Treatment for Chronic Rhinosinusitis
The primary goal is to reduce the inflammatory burden. For people who have CRS with nasal polyps, they can use topical nasal steroid sprays with nasal saline irrigations, oral corticosteroids, and off label Budesonide. Antibiotics have poor or no effect.
If there are no nasal polyps, they can use topical nasal steroid sprays, nasal saline irrigations, and antibiotics have a small but consistent effect. Macrolide can be used for an anti-inflammatory effect. Oral steroids and Budesonide are not recommended.
Topical Medical Therapy
In over eight randomized controlled trials, saline irrigations were found to improve quality of life, symptoms, and endoscopic scoring. They reduced acute flares.
Topical antibiotics, however, fail to consistently demonstrate benefits, therefore they cannot be recommended. Some case series have reported effectiveness, particularly in recalcitrant cases of CRS, suggesting there may be a role in unusual cases.
There have been a lot of trials with topical antifungals. According to the International Consensus Statement on Allergy and Rhinology (ICAR), there is no benefit with potential harm and cost.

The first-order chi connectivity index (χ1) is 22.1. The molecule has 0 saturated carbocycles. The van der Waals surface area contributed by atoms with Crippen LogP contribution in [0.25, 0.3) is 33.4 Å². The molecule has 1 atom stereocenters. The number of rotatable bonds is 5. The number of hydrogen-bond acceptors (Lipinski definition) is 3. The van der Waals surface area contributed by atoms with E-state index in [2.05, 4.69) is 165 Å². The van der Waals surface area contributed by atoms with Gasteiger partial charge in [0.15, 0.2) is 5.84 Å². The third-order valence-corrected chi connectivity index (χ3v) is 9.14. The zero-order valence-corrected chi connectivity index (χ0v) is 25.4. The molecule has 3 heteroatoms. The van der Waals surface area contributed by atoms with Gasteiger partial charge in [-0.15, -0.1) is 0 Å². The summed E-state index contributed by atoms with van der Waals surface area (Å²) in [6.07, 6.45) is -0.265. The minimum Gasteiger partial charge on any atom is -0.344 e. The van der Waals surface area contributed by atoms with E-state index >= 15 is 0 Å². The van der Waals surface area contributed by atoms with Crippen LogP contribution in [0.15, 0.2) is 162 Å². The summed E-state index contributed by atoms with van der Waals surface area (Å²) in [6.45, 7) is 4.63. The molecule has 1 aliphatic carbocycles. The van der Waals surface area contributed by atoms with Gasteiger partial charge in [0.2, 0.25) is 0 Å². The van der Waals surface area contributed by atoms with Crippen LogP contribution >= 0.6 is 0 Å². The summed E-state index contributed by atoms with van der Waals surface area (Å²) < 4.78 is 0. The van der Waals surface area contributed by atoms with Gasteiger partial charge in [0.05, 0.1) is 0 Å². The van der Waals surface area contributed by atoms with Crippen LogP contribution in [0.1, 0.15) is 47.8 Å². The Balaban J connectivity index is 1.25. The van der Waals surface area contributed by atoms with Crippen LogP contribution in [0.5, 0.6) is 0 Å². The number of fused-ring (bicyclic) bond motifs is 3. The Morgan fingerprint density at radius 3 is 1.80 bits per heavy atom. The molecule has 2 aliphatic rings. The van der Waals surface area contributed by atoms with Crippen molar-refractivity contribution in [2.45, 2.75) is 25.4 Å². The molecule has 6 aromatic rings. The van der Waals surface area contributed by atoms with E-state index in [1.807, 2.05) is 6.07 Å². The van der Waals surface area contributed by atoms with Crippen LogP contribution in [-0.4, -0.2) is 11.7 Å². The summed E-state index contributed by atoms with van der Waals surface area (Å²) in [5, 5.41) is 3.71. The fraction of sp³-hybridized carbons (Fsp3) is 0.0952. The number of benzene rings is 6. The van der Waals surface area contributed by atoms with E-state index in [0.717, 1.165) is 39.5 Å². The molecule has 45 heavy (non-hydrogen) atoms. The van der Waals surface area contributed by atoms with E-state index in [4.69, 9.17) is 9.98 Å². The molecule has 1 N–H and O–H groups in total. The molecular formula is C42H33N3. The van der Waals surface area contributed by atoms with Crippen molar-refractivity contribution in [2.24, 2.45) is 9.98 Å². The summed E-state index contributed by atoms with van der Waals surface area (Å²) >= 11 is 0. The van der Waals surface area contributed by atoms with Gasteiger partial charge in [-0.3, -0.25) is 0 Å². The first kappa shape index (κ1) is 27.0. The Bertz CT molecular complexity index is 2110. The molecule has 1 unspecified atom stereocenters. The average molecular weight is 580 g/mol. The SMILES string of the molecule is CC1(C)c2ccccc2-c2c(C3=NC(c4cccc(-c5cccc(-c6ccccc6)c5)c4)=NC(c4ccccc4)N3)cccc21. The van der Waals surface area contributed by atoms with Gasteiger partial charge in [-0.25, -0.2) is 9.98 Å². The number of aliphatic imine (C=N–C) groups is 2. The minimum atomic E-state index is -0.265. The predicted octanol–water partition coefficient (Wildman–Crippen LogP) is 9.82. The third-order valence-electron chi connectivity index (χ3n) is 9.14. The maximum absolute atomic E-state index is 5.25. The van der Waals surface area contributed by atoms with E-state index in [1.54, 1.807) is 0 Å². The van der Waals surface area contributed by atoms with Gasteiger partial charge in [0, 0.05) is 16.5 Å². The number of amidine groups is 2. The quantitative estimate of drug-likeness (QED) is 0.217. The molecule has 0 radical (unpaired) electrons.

On the basis of available literature, there is no evidence to support the use of systemic anti-fungal treatment.
Endoscopic Sinus Surgery: Creating an Open Floor Plan
Dr. Wang explained sinus surgery as taking all these little rooms – the different sinuses – and creating a big common space, or one common cavity per side. This allows drugs to be distributed in a much more efficient way.
“Surgery is not a curative thing,” Dr. Wang said. “It’s an adjunct to the delivery of topical medications.”
Steroids can help bring inflammation down, but only if they get to the places that count. When you combine the idea of topical therapy with surgery, you get a multimodality treatment for the control of chronic rhinosinusitis.
Dr. Wang shared some clinical trials. One found that sinus surgery and topical nasal steroids improved people’s quality of life that can be stained for up to five years. Another trial compared steroid irrigation to steroid sprays. Both help but steroid irrigation had a large benefit. But is it safe?
A small study looked at this and found that this mechanism for delivering steroids is still relatively safe.
Exhalation Delivery System
Newer mechanisms are now on the market, like an exhalation delivery system. One piece goes in the mouth and another in the nose. The breath carries the medication to the nose, but instead of turning down and going into the lungs like normal, it circulates back up higher into the nasal cavity, providing more nasal cavity distribution. Fluticasone is the same as Flonase, but a higher dose. It has FDA approval and is effective.